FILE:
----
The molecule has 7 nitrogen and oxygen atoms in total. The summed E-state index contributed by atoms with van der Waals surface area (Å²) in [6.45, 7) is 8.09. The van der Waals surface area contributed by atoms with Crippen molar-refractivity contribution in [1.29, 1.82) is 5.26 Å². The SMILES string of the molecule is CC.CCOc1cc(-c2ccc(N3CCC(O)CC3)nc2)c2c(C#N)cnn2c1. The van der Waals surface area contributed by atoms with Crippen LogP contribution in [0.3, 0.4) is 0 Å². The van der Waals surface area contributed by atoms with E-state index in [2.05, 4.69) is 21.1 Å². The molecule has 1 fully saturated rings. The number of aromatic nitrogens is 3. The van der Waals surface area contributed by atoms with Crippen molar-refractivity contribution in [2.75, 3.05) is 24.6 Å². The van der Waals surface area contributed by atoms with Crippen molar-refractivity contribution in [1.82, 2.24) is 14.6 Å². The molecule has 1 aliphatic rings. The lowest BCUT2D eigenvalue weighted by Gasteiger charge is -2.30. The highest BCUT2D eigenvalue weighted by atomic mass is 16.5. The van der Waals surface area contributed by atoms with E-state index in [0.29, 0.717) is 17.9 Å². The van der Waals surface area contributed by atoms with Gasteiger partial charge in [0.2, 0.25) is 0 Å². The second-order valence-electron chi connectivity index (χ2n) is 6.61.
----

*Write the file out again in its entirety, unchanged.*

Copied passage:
The molecule has 7 nitrogen and oxygen atoms in total. The summed E-state index contributed by atoms with van der Waals surface area (Å²) in [6.45, 7) is 8.09. The van der Waals surface area contributed by atoms with Crippen molar-refractivity contribution in [1.29, 1.82) is 5.26 Å². The SMILES string of the molecule is CC.CCOc1cc(-c2ccc(N3CCC(O)CC3)nc2)c2c(C#N)cnn2c1. The van der Waals surface area contributed by atoms with Crippen LogP contribution in [0.3, 0.4) is 0 Å². The van der Waals surface area contributed by atoms with E-state index in [2.05, 4.69) is 21.1 Å². The molecule has 1 fully saturated rings. The number of aromatic nitrogens is 3. The van der Waals surface area contributed by atoms with Crippen molar-refractivity contribution in [2.75, 3.05) is 24.6 Å². The van der Waals surface area contributed by atoms with Crippen molar-refractivity contribution in [1.82, 2.24) is 14.6 Å². The molecule has 1 aliphatic rings. The lowest BCUT2D eigenvalue weighted by Gasteiger charge is -2.30. The highest BCUT2D eigenvalue weighted by atomic mass is 16.5. The van der Waals surface area contributed by atoms with E-state index in [0.29, 0.717) is 17.9 Å². The van der Waals surface area contributed by atoms with Gasteiger partial charge in [0.2, 0.25) is 0 Å². The second-order valence-electron chi connectivity index (χ2n) is 6.61.